Ataxic cerebral palsy

Ataxia is the least common form of cerebral palsy. Ataxia means 'without order' or 'incoordination'.

Ataxic movements are characterised by clumsiness, imprecision, or instability. Movements are not smooth and may appear disorganised or jerky. The incoordination seen with ataxia occurs when a person attempts to perform voluntary movements such as walking or picking up objects. Ataxia causes an interruption of muscle control in the arms and legs, resulting in a lack of balance and coordination.

People with ataxia may have:

  • Unsteady, shaky movements or tremor
  • Difficulties maintaining balance
  • People with ataxia appear very unsteady and shaky because their sense of balance and depth perception is affected.

What causes ataxia?

Ataxia results from injury to the cerebellum. The cerebellum is the balance centre of the brain. The cerebellum fine-tunes movement commands in order to compensate for whatever posture is being used. It also accounts for the various forces being generated by different parts of the body.

What does ataxia look like?

Ataxia can affect any part of the body and impact upon the movements required to do many day-to-day activities. It can affect a person’s legs, arms, hands, fingers, speech, eye movements and even muscles involved in swallowing.

Effect on the upper limbs (arms and hands)
When ataxia affects the arms and hands it may cause a tremor or shakiness due to the over-correction of inaccurate movements – this means that when a person reaches for an object, they overshoot the target. It also results in difficulty performing tasks requiring precise finger movements such as handwriting or using cutlery, or movements that require regular repetition such as clapping.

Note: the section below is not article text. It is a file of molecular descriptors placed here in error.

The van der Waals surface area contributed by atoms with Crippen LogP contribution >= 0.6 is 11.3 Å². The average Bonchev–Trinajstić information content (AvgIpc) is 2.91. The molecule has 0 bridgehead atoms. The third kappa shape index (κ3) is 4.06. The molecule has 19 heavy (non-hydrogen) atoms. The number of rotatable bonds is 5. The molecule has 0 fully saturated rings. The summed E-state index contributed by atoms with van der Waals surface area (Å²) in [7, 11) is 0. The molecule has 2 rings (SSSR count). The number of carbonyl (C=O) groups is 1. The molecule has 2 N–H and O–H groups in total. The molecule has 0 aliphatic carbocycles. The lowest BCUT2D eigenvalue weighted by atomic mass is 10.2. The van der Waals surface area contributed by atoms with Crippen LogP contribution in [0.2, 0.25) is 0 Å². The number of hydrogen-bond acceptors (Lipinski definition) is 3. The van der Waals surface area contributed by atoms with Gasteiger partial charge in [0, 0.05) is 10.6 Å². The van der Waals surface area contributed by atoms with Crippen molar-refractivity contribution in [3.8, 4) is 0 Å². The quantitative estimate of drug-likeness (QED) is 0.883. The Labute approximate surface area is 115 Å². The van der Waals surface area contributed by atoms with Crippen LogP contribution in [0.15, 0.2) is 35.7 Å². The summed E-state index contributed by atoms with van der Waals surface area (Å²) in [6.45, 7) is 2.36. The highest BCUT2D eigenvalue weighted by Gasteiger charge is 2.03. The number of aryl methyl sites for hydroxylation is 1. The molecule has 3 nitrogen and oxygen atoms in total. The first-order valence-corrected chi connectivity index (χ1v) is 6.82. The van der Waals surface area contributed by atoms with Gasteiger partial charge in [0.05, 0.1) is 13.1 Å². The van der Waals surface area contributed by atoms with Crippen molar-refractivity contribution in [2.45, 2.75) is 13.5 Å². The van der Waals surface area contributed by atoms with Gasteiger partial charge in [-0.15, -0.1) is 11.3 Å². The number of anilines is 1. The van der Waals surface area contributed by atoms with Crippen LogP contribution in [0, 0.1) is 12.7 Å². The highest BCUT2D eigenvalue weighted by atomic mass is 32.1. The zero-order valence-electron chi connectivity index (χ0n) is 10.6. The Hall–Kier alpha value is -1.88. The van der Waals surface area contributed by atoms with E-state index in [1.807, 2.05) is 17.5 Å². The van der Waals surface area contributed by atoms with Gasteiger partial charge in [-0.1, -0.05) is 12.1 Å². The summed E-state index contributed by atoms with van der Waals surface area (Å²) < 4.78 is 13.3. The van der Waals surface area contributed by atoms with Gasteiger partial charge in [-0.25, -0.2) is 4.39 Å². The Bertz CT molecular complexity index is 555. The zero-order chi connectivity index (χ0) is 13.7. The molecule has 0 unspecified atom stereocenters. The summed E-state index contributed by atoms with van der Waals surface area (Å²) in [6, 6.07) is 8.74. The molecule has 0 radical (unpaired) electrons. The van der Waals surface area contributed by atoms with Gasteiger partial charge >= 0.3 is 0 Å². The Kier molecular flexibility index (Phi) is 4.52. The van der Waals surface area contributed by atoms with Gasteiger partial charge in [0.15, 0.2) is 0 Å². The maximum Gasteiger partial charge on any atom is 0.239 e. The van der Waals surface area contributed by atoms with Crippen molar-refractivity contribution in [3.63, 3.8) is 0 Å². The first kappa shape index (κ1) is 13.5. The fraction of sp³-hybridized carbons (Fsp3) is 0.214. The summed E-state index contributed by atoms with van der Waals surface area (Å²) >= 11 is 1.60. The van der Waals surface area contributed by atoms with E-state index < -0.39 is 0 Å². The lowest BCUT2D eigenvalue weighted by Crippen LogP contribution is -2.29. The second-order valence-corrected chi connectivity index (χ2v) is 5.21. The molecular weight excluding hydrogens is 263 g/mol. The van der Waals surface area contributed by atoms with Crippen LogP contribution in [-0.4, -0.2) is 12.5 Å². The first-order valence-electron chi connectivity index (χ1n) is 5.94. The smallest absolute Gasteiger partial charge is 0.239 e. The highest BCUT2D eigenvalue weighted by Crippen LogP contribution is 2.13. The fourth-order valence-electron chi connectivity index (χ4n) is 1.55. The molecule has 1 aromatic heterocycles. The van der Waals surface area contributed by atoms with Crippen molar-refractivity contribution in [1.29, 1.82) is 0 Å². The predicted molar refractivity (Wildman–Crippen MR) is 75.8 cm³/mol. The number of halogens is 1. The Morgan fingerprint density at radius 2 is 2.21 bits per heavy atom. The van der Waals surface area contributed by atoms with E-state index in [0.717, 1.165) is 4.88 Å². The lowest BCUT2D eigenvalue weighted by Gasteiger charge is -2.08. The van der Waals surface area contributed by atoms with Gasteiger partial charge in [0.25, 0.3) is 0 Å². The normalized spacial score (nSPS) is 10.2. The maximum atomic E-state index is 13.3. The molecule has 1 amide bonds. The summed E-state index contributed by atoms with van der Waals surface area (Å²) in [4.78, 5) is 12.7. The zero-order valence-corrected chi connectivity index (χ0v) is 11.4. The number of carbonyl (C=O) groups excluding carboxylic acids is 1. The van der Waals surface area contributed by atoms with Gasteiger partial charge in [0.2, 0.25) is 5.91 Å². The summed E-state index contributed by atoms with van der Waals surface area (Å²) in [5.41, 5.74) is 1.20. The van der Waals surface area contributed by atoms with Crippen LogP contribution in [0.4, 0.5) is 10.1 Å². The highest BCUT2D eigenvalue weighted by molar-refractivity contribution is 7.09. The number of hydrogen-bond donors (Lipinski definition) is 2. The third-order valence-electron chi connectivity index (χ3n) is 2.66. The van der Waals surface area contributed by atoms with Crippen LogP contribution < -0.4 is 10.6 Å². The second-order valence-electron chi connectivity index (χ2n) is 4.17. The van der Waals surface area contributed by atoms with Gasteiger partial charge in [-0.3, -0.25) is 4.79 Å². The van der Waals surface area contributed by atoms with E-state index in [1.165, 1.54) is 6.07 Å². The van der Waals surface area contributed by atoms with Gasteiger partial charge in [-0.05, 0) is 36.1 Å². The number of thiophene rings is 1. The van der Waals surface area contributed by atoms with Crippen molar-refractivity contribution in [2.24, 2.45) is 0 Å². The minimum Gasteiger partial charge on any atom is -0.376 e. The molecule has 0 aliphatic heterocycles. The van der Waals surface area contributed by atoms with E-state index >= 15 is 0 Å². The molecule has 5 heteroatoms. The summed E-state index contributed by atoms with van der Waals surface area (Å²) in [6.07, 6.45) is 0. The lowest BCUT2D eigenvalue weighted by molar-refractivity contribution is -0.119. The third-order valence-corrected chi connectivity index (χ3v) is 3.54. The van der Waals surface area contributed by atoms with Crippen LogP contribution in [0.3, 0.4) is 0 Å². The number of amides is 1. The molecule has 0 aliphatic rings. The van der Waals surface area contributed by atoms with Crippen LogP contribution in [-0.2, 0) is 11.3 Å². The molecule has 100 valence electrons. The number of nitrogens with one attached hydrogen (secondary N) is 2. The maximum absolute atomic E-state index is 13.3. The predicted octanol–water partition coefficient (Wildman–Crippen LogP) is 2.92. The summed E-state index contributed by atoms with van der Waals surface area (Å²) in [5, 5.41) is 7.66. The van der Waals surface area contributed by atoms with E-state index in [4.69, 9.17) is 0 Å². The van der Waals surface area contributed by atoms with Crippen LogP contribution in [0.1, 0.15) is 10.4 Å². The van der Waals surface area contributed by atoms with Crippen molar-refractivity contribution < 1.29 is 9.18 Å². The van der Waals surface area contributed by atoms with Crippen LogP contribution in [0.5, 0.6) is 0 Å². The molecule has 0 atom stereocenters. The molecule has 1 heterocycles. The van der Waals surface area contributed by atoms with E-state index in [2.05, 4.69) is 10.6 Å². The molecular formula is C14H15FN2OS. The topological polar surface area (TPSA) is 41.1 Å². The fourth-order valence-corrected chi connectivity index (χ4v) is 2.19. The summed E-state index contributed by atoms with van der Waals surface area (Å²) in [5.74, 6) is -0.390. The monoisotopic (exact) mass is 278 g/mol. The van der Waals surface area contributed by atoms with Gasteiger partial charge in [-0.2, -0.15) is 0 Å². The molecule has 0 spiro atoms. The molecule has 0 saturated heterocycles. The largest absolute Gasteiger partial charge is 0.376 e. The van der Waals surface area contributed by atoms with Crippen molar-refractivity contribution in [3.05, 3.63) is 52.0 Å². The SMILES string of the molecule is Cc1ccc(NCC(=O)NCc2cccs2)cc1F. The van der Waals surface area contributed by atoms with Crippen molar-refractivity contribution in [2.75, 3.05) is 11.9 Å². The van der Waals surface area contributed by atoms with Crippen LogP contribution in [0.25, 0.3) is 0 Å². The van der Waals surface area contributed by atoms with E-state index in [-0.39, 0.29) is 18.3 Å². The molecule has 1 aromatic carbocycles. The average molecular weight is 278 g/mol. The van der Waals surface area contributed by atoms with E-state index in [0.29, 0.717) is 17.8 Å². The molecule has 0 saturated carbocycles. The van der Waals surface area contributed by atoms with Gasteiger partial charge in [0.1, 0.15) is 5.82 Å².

Effect on the lower limbs (legs)

When ataxia affects walking, a person is unstable and likely to fall. As a result, the person usually walks with the feet spread further apart than the hips, which is known as a ‘wide-base gait’. This is done to try to compensate for their instability and poor balance. This way of walking can sometimes give the mistaken impression that the person is under the influence of alcohol or drugs. Because their balance is affected, the person may also fall without reason, or be unable to compensate for being accidentally bumped or for variations in the ground surfaces or an accidental mild bump from the side.

Effect on speech and swallowing

Ataxia may have an effect on speech and swallowing. When ataxia affects speech, it is sometimes called ‘scanning’ speech – the person uses a monotone voice with a breathy sound; sometimes there are unusual accelerations or pauses between their syllables.

Effect on the eyes

Ataxia may sometimes cause slow eye movements. When the person attempts to change their eye-gaze quickly, their eyes may miss the target. The eyes overshoot or underestimate their mark and then have to make ‘catch-up’ movements.


  1. Pakula, A. T., Van Naarden Braun, K., & Yeargin-Allsopp, M. (2009). Cerebral palsy: classification and epidemiology. Physical Medicine and Rehabilitation Clinics of North America, 20(3), 425-452. doi: 10.1016/j.pmr.2009.06.001 See abstract
  2. Paneth, N. (2008). Establishing the diagnosis of cerebral palsy. Clinical Obstetrics and Gynecology, 51(4), 742-748. doi: 10.1097/GRF.0b013e318187081a See abstract